Governments, utilities, and residents infuse money and technical assistance into building electrification efforts
With over 35 percent of homes throughout Oregon and Washington heating with gas, transitioning the building sector to highly efficient electric heat pumps is a formidable challenge. Fortunately, heat pump incentives at the local, state and federal level are poised to break down one of the biggest barriers to adoption: the expense of these systems. Local and state governments, as well as utilities in Washington and Oregon, have initiated a variety of programs to transition away from gas and put electric heat pumps into homes and commercial buildings. As climate change and extreme weather intensify, efficient electric cooling and heating systems are increasingly critical for both coping with heat waves and reducing greenhouse gas emissions from the buildings sector. Households and businesses in Washington and Oregon can now access rebates, loans, and other incentives to install electric heat pumps.
Nearly every electric utility across Washington and the Energy Trust of Oregon (ETO), which serves Oregon’s 2 million utility customers, is promoting rebates ranging from $100 to $3000 for new heat pump installations. Washington’s largest utility, Puget Sound Energy (PSE), offers a $1500 incentive to convert a residential electric furnace to a heat pump and will likely be extending the offer to households with gas furnaces as well, as part of a tentative settlement agreement in its pending rate case. ETO offers heat pump rebates as high as $3000. A handful of utilities, including Tacoma Power and Clark Public Utilities, are also offering their customers low or zero-interest loans to finance heat pump purchases and installations. Similarly, Portland General Electric and Pacific Power offer on-bill loan repayment and financing to customers who purchase heat pumps.
At the state level, millions of dollars are flowing from state coffers to heat pump programs. In response to the 2021 heat dome –during which at least 100 Oregonians and an estimated 439 Washingtonians died of heat-related illness, often in their own homes–the Oregon legislature passed SB 1536 to bring much-needed heat relief. The new law appropriates $25 million to Oregon’s Department of Energy to stand up new heat pump programs and offer incentives to Oregonians (homeowners and landlords) who install the new equipment. Meanwhile, a state-administered grant program in Washington is aiming to electrify large multi-family and commercial buildings, dispersing $9.7 million in grants through a competitive application process. The Building Electrification Program offers grants for the installation of electric equipment (e.g. heat pumps) and fuel switching (e.g. switching a building’s heat source from gas to electric).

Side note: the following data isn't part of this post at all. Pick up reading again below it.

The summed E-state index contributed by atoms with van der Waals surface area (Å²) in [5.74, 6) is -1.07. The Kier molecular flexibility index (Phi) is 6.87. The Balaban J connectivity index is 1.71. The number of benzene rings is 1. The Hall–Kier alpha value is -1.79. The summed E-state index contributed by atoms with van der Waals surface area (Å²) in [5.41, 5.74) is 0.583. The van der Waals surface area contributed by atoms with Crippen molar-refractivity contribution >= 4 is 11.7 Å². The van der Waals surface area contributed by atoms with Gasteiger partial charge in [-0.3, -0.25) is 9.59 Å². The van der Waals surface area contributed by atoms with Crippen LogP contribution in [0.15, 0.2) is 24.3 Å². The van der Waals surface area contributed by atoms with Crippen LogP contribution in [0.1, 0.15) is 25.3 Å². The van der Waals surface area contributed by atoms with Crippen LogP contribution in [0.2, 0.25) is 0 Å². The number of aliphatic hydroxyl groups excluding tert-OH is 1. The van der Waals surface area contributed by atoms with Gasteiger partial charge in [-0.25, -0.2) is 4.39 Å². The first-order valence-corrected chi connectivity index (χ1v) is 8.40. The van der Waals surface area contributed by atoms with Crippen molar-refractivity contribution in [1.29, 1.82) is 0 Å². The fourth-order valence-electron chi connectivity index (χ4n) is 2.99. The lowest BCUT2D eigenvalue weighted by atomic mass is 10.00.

Local governments are innovating new heat pump programs, too. Energized South Coast and Energy Smart Eastside are heat pump group purchasing campaigns for Coos County, Oregon and the large suburban cities of Bellevue, Issaquah, Kirkland, Mercer Island, and Redmond, respectively. Partnering with heat pump wholesalers and community organizations to offer heat pumps at a discounted rate, these programs offer rebates of $500-$2400 for heat pump upgrades. The rebates are available to residents who attend a free, one-hour online workshop. Importantly, these rebates can also be stacked with other incentive programs like utility rebates, state programs, and the federal tax credits for heat pump adoption.
All of the state and local programs targeting heat pump adoption are dwarfed by the funding coming from the recently-passed federal Inflation Reduction Act. Starting in 2023 and available across the country, federal tax credits and state-run grants will offer heat pump rebates of up to $8,000 for low-income households (distributed by state energy offices and tribal governments). Higher income households will qualify for up to $2,000 in tax credits for installing a heat pump.
A tidal wave of electrification is near as heat pump programs make the equipment more affordable for households and natural gas becomes increasingly expensive due to regulation, geopolitical conflicts and consumer attrition. State and local incentives, coupled with the federal funding in the recently-passed Inflation Reduction Act, have the potential to catalyze the adoption of electric heat pumps, a key step to electrifying commercial buildings and homes.